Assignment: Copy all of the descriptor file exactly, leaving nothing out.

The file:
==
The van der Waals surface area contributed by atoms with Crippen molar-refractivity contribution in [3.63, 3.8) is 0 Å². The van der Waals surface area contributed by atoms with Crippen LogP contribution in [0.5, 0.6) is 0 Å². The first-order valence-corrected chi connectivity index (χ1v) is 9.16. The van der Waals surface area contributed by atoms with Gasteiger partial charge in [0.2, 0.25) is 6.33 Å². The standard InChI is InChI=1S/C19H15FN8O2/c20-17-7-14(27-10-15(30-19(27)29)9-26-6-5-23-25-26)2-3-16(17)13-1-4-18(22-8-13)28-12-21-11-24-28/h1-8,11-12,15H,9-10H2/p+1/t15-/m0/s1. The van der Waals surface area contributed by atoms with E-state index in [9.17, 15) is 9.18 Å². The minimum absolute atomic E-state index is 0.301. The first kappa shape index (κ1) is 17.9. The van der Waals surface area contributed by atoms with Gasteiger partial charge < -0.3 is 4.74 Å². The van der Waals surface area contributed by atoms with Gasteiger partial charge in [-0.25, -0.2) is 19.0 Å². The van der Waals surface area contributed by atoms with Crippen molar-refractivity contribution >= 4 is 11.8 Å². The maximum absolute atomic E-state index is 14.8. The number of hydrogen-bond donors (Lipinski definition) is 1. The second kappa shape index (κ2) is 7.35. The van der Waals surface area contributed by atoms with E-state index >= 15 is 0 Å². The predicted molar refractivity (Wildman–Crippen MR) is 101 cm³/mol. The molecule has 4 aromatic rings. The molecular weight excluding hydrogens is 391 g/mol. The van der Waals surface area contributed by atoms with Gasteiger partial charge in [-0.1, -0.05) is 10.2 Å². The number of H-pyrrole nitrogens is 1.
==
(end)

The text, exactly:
The van der Waals surface area contributed by atoms with Crippen molar-refractivity contribution in [3.63, 3.8) is 0 Å². The van der Waals surface area contributed by atoms with Crippen LogP contribution in [0.5, 0.6) is 0 Å². The first-order valence-corrected chi connectivity index (χ1v) is 9.16. The van der Waals surface area contributed by atoms with Gasteiger partial charge in [0.2, 0.25) is 6.33 Å². The standard InChI is InChI=1S/C19H15FN8O2/c20-17-7-14(27-10-15(30-19(27)29)9-26-6-5-23-25-26)2-3-16(17)13-1-4-18(22-8-13)28-12-21-11-24-28/h1-8,11-12,15H,9-10H2/p+1/t15-/m0/s1. The van der Waals surface area contributed by atoms with E-state index in [9.17, 15) is 9.18 Å². The minimum absolute atomic E-state index is 0.301. The first kappa shape index (κ1) is 17.9. The van der Waals surface area contributed by atoms with Gasteiger partial charge < -0.3 is 4.74 Å². The van der Waals surface area contributed by atoms with Gasteiger partial charge in [-0.25, -0.2) is 19.0 Å². The van der Waals surface area contributed by atoms with Crippen molar-refractivity contribution >= 4 is 11.8 Å². The maximum absolute atomic E-state index is 14.8. The number of hydrogen-bond donors (Lipinski definition) is 1. The second kappa shape index (κ2) is 7.35. The van der Waals surface area contributed by atoms with E-state index >= 15 is 0 Å². The predicted molar refractivity (Wildman–Crippen MR) is 101 cm³/mol. The molecule has 4 aromatic rings. The molecular weight excluding hydrogens is 391 g/mol. The van der Waals surface area contributed by atoms with Gasteiger partial charge in [-0.1, -0.05) is 10.2 Å². The number of H-pyrrole nitrogens is 1.